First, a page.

Football fans, outside of those of a Tottenham persuasion, seem to forget that Spurs nearly started the 2021/22 season without a manager, that they did start their pre-season without one, and then panicked.
They would go on to nearly appoint Paulo Fonseca and Genaro Gattuso before rejecting both men at the last minute, which essentially left them no options. That was after Antonio Conte refused the club, and they rejected him, at that time, because of the Italian’s win now methods and the players he needed to do that. In the end, they went the safe and very safe route with Nuno Espirito Santo, and unfortunately, the Portuguese had other issues on his head.
Harry Kane’s inevitable transfer saga had reared its horns, and Spurs spent most of the summer window battling and holding their ground against the mighty Manchester City and Kane himself. Things went their way as City refused to spend north of €120 million on a player, while brilliant, whose fitness problems at 28 were a concern. It meant that Kane stayed and then sulked for most of the first half of the season as Spurs barely competed for a place in the top ten, let alone Europe.
Then Nuno was sacked ten league games in, Conte took the reigns, and the rest is history, but then again, that is what Conte does. Few managers worldwide are as adept and effective as the Italian is at simply walking into a team and transforming them within mere months. Chelsea, Inter Milan, Juventus and even the Italian national team have all witnessed that. Besides that, except for the Azzurri, the other three sides were left in excellent shape once Conte left.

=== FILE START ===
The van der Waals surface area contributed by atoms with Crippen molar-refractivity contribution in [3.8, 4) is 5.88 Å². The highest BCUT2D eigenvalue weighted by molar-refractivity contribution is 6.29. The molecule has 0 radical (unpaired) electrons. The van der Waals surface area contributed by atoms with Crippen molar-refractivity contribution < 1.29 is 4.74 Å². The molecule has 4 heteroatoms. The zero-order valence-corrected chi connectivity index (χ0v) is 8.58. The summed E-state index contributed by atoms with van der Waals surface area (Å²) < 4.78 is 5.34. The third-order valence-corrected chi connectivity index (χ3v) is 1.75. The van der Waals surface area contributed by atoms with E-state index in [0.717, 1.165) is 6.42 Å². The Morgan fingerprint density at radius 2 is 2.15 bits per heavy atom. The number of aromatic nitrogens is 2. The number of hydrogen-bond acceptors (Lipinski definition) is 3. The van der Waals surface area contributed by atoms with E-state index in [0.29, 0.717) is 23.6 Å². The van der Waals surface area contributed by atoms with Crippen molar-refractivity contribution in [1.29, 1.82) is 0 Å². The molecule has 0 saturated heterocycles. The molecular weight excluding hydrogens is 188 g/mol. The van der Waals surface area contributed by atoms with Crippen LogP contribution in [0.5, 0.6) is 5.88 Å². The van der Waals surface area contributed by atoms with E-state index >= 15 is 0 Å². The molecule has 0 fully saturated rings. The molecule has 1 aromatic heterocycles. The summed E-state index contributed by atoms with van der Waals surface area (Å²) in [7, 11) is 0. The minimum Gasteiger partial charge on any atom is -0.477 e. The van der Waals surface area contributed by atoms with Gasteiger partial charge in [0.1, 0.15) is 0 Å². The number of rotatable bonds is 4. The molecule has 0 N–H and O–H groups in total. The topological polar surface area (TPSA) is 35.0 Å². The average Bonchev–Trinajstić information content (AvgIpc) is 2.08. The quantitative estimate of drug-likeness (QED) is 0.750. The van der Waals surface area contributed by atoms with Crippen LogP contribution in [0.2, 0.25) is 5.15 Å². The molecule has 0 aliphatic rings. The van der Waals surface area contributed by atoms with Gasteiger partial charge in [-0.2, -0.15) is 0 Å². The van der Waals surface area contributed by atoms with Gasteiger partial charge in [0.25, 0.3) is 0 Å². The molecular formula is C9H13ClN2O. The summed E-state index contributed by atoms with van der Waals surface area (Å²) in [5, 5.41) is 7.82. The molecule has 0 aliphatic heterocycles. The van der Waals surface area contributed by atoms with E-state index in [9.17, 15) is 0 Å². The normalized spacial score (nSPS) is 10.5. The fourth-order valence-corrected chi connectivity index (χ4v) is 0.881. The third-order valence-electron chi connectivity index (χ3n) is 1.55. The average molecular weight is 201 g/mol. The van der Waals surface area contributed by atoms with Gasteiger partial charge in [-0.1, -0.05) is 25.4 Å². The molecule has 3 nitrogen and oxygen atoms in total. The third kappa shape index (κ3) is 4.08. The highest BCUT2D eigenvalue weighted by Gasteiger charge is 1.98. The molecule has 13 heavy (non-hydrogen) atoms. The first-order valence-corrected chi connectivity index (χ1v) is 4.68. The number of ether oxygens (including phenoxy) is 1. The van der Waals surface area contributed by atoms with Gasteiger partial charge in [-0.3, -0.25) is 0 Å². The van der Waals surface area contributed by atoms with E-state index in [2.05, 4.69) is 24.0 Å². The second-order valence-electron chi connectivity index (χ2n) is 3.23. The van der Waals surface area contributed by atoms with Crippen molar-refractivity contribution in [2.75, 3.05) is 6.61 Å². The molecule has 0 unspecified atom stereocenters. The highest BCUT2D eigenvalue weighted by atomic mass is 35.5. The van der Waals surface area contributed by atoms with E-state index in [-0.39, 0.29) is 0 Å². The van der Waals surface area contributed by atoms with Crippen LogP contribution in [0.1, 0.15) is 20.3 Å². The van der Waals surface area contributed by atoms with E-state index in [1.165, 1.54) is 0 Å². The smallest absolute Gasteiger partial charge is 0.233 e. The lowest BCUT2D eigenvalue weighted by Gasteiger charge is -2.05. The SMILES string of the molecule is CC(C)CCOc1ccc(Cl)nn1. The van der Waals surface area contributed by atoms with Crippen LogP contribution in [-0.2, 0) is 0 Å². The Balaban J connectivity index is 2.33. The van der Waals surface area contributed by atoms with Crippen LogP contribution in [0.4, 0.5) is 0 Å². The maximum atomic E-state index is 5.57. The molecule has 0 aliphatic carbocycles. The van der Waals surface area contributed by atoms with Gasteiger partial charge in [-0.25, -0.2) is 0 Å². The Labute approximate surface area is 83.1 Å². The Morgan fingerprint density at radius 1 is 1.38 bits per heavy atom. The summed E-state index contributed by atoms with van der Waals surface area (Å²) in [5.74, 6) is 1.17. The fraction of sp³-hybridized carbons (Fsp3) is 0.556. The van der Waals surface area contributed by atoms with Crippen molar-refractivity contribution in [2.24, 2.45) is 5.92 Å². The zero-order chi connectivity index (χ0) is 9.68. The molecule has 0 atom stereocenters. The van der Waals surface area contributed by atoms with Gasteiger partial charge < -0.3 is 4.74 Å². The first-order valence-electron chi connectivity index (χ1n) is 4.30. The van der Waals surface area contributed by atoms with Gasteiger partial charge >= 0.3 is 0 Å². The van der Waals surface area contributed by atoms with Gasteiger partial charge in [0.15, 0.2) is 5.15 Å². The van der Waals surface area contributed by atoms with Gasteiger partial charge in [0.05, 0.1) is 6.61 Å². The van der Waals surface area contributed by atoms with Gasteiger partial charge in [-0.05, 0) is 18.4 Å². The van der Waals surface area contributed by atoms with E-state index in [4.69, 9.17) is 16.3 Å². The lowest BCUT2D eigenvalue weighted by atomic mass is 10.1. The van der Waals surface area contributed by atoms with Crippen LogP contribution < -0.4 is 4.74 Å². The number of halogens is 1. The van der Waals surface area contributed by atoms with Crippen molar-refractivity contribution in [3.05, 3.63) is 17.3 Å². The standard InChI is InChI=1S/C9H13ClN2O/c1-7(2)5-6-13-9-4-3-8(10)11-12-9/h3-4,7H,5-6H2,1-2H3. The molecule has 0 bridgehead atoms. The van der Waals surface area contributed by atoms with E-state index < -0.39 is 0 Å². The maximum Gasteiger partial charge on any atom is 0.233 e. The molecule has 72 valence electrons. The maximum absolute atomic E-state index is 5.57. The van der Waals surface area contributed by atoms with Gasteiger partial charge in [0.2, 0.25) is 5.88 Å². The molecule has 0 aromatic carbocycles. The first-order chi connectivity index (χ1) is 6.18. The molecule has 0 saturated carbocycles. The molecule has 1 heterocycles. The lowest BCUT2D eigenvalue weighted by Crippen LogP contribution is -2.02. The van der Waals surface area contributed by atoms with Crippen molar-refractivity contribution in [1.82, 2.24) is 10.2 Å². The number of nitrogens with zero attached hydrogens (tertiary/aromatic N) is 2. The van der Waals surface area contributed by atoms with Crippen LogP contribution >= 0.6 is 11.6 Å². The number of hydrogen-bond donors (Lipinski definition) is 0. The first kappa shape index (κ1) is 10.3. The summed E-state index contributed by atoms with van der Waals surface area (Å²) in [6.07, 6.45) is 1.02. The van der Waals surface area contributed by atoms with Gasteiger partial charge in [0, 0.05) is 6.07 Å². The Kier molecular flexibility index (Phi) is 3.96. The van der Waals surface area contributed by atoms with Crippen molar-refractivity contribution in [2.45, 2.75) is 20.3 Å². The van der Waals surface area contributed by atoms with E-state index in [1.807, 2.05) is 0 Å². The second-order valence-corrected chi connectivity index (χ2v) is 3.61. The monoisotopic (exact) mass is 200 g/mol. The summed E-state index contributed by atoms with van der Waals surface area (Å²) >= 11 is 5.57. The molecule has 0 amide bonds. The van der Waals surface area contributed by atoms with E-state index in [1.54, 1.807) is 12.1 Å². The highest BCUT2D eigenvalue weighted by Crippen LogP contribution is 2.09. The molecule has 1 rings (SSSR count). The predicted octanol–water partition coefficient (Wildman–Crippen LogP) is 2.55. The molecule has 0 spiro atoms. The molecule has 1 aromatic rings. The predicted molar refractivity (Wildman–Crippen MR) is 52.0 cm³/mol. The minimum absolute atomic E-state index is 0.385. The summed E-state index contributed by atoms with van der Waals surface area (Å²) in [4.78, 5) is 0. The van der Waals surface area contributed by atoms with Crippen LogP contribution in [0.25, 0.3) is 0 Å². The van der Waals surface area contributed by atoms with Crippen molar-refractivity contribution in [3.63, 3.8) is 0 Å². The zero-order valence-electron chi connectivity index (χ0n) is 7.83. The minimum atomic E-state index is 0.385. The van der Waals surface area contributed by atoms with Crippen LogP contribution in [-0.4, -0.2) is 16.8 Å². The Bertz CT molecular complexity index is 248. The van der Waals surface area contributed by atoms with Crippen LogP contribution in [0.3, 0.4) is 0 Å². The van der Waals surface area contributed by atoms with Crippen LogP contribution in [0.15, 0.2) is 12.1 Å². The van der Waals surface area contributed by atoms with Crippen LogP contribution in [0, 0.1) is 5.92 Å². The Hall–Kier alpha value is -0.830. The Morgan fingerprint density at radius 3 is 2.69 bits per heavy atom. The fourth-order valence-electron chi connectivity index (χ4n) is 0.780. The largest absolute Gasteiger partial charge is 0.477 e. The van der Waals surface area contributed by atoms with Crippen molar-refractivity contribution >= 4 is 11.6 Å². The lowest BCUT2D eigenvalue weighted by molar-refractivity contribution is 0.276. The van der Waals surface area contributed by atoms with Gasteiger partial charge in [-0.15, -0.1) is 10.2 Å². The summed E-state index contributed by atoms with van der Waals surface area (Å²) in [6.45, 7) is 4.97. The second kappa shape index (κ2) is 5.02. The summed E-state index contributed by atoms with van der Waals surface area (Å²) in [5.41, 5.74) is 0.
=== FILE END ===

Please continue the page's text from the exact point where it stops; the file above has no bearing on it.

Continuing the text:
Both Chelsea and Juventus would go on to win league titles with a core of the team that Conte built while Inter Milan just missed out on the Scudetto last term under Simone Inzaghi but with a core of a squad that Conte built. And if anything, the way the Azzurri collapsed after Conte left is a testament to his managerial talent. This is why it’s not shocking that Tottenham thrived in the six months Conte turned them into a proper football team, with Harry Kane a crucial part of that equation.
Not just Kane but Heung-Min Son and Dejan Kulusevski enjoyed arguably one of the best second halves to a season the Premier League has seen. Between themselves, the trio combined to score 51 goals in the Premier League alone. No other trio managed more, and nobody even came close. Individually, only Kevin De Bruyne managed to compete with 15 goal contributions, but even that sandwiched him between Kane and Son (19) and Kulusevski (13).
It shows how much they improved because while Son thrived in the opening six months with 11 goal contributions, Kane and Kulusevski didn’t even hit double figures with their combined totals. It meant that in no time, Conte not only stabilised and made Spurs a coherent outfit but turned them into a top four contender, if not more, and it’s the more that he wants. That seems to have been something that Spurs have realised because for Conte, a top four place means absolutely nothing as the Italian has grander ambitions.
And so far, the hierarchy seems to have responded to that, especially if the signings are any measure. Yves Bissouma and Ivan Perisic are archetype Conte moves, but Richarlison will attract all the attention even five odd days later and even after Arsenal signed Gabriel Jesus. Because while one Brazilian is exactly what many would expect from one North London side, the other is not. Especially when considering how badly Tottenham have been burned in the past by big money moves.
But Richarlison changes all that because, for one, he has one thing that the others don’t, and that is genuine experience in the Premier League. The fact that the Brazilian has been, ever since he arrived, practically a one-man wrecking ball for Everton is impressive, but the fact that he has done it while carrying the team on his back is stunning. Yet, given their offensive line and the 51 goals they managed to get in just half a season, few would have thought Spurs would add another piece.